One example: your customer base may be somewhat limited, but you invest in cost reduction efforts. In this scenario you should expect your revenues to level out because of the limited customer base. While at the same time your cost reductions enable profits to rise. Without understanding your market and identifying the need for cost reduction early, you might expect BOTH to decline.

Cash Flows

a chalk drawn graph that shows an initial decline leads to a gradual incline
Silly graph, but you get the point.

While clearly cash flows are related to revenues/profits, there is a potential for cash flows to not match in terms of growth.

For example, as you grow you may decide to implement some sort of financing option for your customers. This likely will open the window for more sales since you’ll be unlocking the ability to purchase even if cash isn’t fully on hand at the time of sale.

However, this also means that your initial sale cash flow will reduce relative to the total potential invoice values. (Note: this is often a good thing as to space out your regular flow over time; guarding against sales troughs.) In addition, you are likely to run into delinquency issues which can affect cash flows and profitability.

Customer Satisfaction

image with a bunch of hands with thumbs up and the words customer satisfaction leads to growth on the background

One of the most emotionally impactful data set for a growing small business is the customer satisfaction. Early on in your business’ life cycle, it is a heck of a lot easier to maintain exceptional customer service. But as you grow, and your customer volume rises, you’re exponentially more likely to see a dip in overall satisfaction.

In fact, you could run an absolute PERFECT operation and still likely see a decrease in this metric. Let’s be honest, we all know there are those customers out there that are never satisfied; and as you grow you are more and more likely to encounter these people.

Mitigate Plateaus by Trusting in Those Around You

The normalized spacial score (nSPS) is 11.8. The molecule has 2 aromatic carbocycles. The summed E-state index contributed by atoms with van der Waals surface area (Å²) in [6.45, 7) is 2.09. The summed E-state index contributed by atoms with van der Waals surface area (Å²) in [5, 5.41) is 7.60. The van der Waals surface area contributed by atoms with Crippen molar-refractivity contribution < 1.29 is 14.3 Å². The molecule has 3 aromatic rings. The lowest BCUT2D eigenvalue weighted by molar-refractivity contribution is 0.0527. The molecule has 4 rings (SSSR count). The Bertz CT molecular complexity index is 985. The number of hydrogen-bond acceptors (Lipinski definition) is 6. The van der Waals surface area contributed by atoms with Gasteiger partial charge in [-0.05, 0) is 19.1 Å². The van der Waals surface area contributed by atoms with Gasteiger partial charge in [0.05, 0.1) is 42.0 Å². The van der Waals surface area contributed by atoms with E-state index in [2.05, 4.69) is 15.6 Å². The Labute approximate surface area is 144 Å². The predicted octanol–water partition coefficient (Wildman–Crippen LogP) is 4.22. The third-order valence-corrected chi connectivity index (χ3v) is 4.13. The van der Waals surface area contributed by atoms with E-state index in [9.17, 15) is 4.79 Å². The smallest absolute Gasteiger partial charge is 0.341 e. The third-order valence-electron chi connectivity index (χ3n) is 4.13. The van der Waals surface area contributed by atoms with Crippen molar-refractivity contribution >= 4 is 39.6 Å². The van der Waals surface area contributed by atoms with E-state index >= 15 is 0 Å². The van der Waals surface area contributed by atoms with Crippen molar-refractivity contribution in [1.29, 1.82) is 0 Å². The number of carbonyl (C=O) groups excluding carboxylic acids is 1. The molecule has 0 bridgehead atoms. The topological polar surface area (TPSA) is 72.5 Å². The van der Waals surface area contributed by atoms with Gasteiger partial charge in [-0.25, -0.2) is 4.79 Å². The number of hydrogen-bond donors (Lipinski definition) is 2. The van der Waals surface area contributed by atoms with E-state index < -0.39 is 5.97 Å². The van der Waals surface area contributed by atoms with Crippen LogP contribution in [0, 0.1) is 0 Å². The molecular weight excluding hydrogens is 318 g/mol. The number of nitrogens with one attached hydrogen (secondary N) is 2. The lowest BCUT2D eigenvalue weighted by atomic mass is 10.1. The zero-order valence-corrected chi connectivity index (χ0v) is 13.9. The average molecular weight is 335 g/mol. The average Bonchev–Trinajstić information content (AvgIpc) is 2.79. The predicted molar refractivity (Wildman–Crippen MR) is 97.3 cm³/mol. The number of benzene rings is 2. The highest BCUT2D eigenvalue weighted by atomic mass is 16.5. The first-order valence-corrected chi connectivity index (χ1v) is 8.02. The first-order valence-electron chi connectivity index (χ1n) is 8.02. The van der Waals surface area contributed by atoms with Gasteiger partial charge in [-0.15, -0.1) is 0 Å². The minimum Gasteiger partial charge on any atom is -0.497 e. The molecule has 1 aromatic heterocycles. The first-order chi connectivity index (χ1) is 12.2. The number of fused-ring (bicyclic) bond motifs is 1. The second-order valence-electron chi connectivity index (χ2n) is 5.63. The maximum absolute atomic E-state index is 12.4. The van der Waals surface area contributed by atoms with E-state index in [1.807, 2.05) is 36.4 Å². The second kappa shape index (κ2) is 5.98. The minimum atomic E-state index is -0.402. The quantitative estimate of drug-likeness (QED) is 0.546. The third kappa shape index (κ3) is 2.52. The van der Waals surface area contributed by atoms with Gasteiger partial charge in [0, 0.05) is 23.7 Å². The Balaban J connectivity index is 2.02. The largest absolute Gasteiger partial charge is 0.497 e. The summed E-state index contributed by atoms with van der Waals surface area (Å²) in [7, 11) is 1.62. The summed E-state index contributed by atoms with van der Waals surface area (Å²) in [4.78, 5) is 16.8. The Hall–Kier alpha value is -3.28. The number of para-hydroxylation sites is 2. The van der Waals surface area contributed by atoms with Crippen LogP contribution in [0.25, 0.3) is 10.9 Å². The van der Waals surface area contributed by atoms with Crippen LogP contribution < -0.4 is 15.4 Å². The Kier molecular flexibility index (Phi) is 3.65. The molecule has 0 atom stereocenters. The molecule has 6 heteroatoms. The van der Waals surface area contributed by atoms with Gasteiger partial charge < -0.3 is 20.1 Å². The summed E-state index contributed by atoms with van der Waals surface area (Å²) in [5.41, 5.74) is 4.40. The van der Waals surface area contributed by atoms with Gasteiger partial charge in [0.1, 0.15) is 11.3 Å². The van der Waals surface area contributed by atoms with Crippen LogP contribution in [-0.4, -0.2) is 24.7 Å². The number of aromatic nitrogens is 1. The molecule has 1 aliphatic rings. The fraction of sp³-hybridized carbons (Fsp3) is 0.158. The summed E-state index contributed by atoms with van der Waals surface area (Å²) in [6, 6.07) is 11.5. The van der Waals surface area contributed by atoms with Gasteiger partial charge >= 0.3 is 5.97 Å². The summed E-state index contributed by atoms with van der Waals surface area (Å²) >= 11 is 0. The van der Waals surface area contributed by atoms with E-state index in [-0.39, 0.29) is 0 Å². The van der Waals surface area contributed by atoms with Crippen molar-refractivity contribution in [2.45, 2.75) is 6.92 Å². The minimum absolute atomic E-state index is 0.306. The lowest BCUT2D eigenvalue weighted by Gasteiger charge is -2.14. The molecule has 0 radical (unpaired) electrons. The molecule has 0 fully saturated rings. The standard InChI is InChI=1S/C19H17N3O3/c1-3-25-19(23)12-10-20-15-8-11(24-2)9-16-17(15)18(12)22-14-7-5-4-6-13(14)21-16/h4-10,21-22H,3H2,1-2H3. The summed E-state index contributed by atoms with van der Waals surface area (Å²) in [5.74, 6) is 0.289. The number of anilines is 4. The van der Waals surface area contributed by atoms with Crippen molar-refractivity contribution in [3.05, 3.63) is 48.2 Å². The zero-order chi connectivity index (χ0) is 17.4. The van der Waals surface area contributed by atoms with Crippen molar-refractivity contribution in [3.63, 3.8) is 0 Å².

image representing customer satisfaction surveys
Survey yourself, employees, and customers

As a small business owner, you may work independently, but chances are you have a team working with you. The first step in mitigation is to check-in with yourself and any employees you may have. Take a moment to consider their engagement, motivation, and performance. These can all affect your growth.

The key here is to also check-in with their thoughts on the business and any shortcomings that they may see currently or even foresee for the future. When overcoming a plateau you'll do so mostly by modifying the business in some way. This allows you to already be one step ahead while also empowering your employees.

Do the same thing for your clients. Make sure clients pay on time, and any expressed concerns are met. Don't fear a customer satisfaction survey, either; client feedback is valuable. Voice of the Customer is an incredibly powerful tool yet is rarely implemented by small businesses. By implementing a Voice of the Customer Survey program you gain the ability to monitor for the customer satisfaction plateau.


How to Create the Strategic Growth Plateau

Did you know you can plan for a business plateau? As with many things in life, and especially business, you can often take something harmful and turn it on itself to benefit your business. Plateauing your business at strategic times can become a significant formula to your overall success.

guy doing a backflip off a hill on a beach somewhere
Flip it to your advantage!

The same can apply to something positive being flipped against you as well. Let’s say that revenues and new customer growth has simply exploded for your business. So much so that you now find yourself in the position of delays, quality degradations, or other harmful effects. A strategic growth plateau can serve as a way to preserve scalability and your business's growth of its various processes over a planned period of time.